Posted: July 16, 2011 in NFL

Loud noises, that’s exactly what athletes sound like these days when I hear them complaining about their league, their coach, their GM, their owner, or essentially anyone who they owe their livelihood to.

Here’s a fresh thought, how about we treat you like every other employee on the planet and if you tell your boss to go screw himself, you can go find a new place of work?

This week in an incredibly ill-advised piece in Men’s Journal, Pittsburgh Steelers all-world linebacker James Harrison felt he was going to exercise his right to free speech. I have no problem with that, as a writer on this blog I exercise that right and responsibility
all the time.

However, the manner in which you exercise that right is the line that separates your freedom, and being a moronic ranting spoiled brat. Seriously, did anyone read those quotes and feel sorry for him in the slightest about his $100,000 in fines last year? It made me wish they were $1,000,000.

Now I am a fan of a different team than the Steelers, however I have no ill-will towards the organization. The Steelers are amongst the highest class organizations in professional sports. They pay their players, they don’t trade much and like to use the guys they drafted
as they draft incredibly well for their systems.

But this is a problem, no matter how you spell it. This rant reminds me of when someone has had too much to drink at a party and starts running their mouth off about all the things they are scared to say while sobre. Once the cats are let out of the bag, it’s very tough to get them back in.

That is exactly what I feel James Harrison has done, he has changed the dynamic of a very successful, and proud locker room.

Ben Roethlisberger and Rashard Mendenhall came out the other day and said that they have spoken with Harrison. Mendenhall earlier had tweeted on his account that that was just James being James, and followed it up with “”And lastly, I don’t have a problem with what @jharrison9292 said because I know him”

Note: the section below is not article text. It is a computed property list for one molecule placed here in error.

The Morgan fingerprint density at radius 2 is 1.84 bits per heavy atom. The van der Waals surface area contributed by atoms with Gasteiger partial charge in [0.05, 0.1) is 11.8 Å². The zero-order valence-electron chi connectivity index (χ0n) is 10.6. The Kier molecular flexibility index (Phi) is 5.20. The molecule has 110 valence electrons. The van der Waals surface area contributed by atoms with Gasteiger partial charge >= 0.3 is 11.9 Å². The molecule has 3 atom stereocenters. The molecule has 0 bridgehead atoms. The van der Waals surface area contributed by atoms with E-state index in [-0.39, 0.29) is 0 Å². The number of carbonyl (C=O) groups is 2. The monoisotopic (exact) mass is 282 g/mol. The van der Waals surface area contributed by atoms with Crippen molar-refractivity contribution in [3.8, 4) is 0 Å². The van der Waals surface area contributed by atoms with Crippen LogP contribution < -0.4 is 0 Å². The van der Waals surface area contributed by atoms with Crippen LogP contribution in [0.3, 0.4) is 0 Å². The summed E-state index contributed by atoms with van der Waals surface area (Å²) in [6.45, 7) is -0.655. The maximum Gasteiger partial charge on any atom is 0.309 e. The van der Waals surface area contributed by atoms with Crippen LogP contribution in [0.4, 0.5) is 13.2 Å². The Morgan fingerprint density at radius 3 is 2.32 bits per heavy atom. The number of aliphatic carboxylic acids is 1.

Really? You know him? Because if a friend or teammate of mine said that about me I would tear him apart. I don’t care if he got the AP defensive player of the year award in 2008 or has been in two super bowls, GOOD teammates don’t do that.

Mendenhall did have a costly fumble in the super bowl, agreed. However the completely fair and correct counter argument is why didn’t the defense bail him out and stop Green Bay from scoring more points?

It’s a see-saw battle that personally I do not see anyone winning. It benefits no one to bring these things up in an interview in the first place. Had James expressed feelings with Mendenhall

and said “Rashard, I love you like a brother but man you’re killing us with these fumbles!” He could reply back with “well you’re killing us by not getting tackles or sacks (1 TACK and 0 SACK in super bowl for Harrison) but we’ll get it done” then all would be fine.

Harrison addressed the issues in the worst manner possible, on a public stage for all to see and judge.

Now let’s address the issue of his apology where he tries to save himself by saying: “but the handful of words that were used and heavily publicized yesterday were pulled out of a long conversation and the context was lost.”

I’m not a journalist, nor am I a Pulitzer Prize award winner, but saying someone is a fumble machine, or that you wouldn’t urinate on your commissioner to save his life, or that he’s a crook and the devil, have zero context to begin with so how can they be taken out of it?

The fact that he is harbouring these ill thoughts and anger towards an employer is not a good situation for anyone involved. It shows an utter lack of respect for his boss who provides him with a source of great income, and it’s just a lack of respect for a person. I consider the commissioner a boss in the same breath as the onwer’s, because he works for and with the owner’s to help operate the league and keep it profitable. As such he deserves as much, if not more respect than the owner’s.

I am actually getting more outraged the more that I type, as I cannot believe that I’m commenting on such heinous statements. He must feel that he is above the law here, or that he is bigger than the NFL, which I can assure you Mr. Harrison, you are certainly

You are an employee, remember when everyone says this is a business? Well you sir are an employee, below the owners, the GMs and way below the commissioner, so you better pick up a dictionary and memorize the definition of respect.

Mr. Harrison is free to speak his mind, but at what point will the fans and his teammates have enough? He’s a great charcater for TV, but I for one can wait to find his mute button.


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